Hepatitis C is a disease that infects all sorts of people, but many struggle to admit they have it. Opening up about your illness will feel scary at first, but when you have HCV, you need more support, not less.

Of course, whom you tell about your hepatitis C is up to you, but some people who really should know. You should tell your family, your spouse, your sexual partners, and anyone else who might have caught the disease from you. The chances are small that any of these people have hepatitis C, but it's important that they know so that they can be tested and treated if necessary. It’s a good idea to talk to a counselor or other people who are living with HCV. They can help you figure out what to say and when to say it.

Telling others you have hepatitis C isn't only for their benefit. It's for your benefit too. You need the support of family and possibly some close friends to help you better cope with your illness.

To make things easier and reduce the risks of misunderstanding, prepare for the conversation before you sit down to talk. Explain that:

  • Hepatitis C progresses slowly and may not cause symptoms for decades, if ever.
  • Hepatitis C is a manageable disease. If you ever do get symptoms, treatment may help.
  • Hepatitis C is difficult to pass on to someone else, so the risk of transmission within a family is very low.

Show Sources


CDC: “Hepatitis C FAQS for the Public.”

The Primary Care Companion to the Journal of Clinical Psychiatry: “Psychiatric Care of the Patient with Hepatitis C: A Review of the Literature.”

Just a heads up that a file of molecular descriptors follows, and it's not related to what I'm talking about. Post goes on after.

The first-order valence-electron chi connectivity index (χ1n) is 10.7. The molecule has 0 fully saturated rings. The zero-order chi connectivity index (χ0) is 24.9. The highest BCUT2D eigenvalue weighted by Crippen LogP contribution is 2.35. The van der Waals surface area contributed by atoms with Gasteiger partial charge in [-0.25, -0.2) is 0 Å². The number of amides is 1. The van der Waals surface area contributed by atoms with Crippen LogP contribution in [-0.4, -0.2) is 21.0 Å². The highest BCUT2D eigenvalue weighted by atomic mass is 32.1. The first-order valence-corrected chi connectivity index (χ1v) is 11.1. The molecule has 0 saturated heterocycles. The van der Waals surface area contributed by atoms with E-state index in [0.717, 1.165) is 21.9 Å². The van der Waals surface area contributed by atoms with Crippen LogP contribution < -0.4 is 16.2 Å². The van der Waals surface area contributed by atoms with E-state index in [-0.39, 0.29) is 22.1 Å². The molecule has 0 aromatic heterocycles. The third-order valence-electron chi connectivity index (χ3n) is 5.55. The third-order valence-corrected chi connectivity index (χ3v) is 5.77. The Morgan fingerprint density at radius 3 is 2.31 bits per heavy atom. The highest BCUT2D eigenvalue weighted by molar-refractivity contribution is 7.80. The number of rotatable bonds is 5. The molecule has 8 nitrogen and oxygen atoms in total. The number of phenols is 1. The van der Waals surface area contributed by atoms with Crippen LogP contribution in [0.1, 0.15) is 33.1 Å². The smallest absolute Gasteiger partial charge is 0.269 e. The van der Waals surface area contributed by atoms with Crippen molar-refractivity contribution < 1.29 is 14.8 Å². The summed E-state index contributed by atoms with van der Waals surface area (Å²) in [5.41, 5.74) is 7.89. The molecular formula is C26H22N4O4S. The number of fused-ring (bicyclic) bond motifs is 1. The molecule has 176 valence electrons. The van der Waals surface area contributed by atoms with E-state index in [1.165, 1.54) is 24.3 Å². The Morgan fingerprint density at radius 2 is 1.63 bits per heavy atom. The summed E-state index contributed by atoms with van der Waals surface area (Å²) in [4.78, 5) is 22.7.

General Hospital Psychiatry: “Depression and anxiety in patients with hepatitis C: prevalence, detection rates and risk factors.”

HepatitisC.Net: “Recognizing depression and getting treatment.”

HCV Advocate: “A Guide To: Stigma and Hepatitis C,” “HCSP Fact Sheet: Depression.”

Annals of Gastroenterology: “Depression and suicide ideation in chronic hepatitis C patients treated and untreated with interferon: prevalence, prevention and treatment.”

Hepatitis C Support Project: “Hepatitis C Basics: Disclosure.”

American Liver Foundation: “Special Challenges for People with Substance Abuse,” “Talking to Loved Ones About Hepatitis C.”

U.S. Department of Veterans Affairs: “Viral Hepatitis: What You Can Do/Alcohol and Hepatitis,” “Viral Hepatitis: Mental Health: Entire Lesson.”

Hepatitis Foundation International: “Living with Hepatitis.”

Hepatitis C Association: “Sexual Transmission of HCV.”

Cleveland Clinic Center for Continuing Education: “Hepatitis C Management: Management of Psychiatric Disorders in HCV-Infected Patients.”

Paul Berk, MD, professor of medicine and emeritus chief of the division of liver disease, Mount Sinai School of Medicine, New York City; former chairman of the board, American Liver Foundation.

Alan Franciscus, executive director, Hepatitis C Support Project and editor-in-chief of HCV Advocate, San Francisco.

Thelma King Thiel, chair and CEO, Hepatitis Foundation International.

David Thomas, MD, professor of medicine, Johns Hopkins School of Medicine, Baltimore.

Howard J. Worman, MD, associate professor of medicine and anatomy and cell biology, College of Physicians and Surgeons, Columbia University, New York City.

The American Gastroenterological Association.


The Hepatitis Foundation International.

The HCV Advocate.

The National Institute of Allergic and Infectious Diseases.

WebMD Medical Reference: "Health Guide A-Z: Hepatitis C," "Newly Diagnosed: Hepatitis C."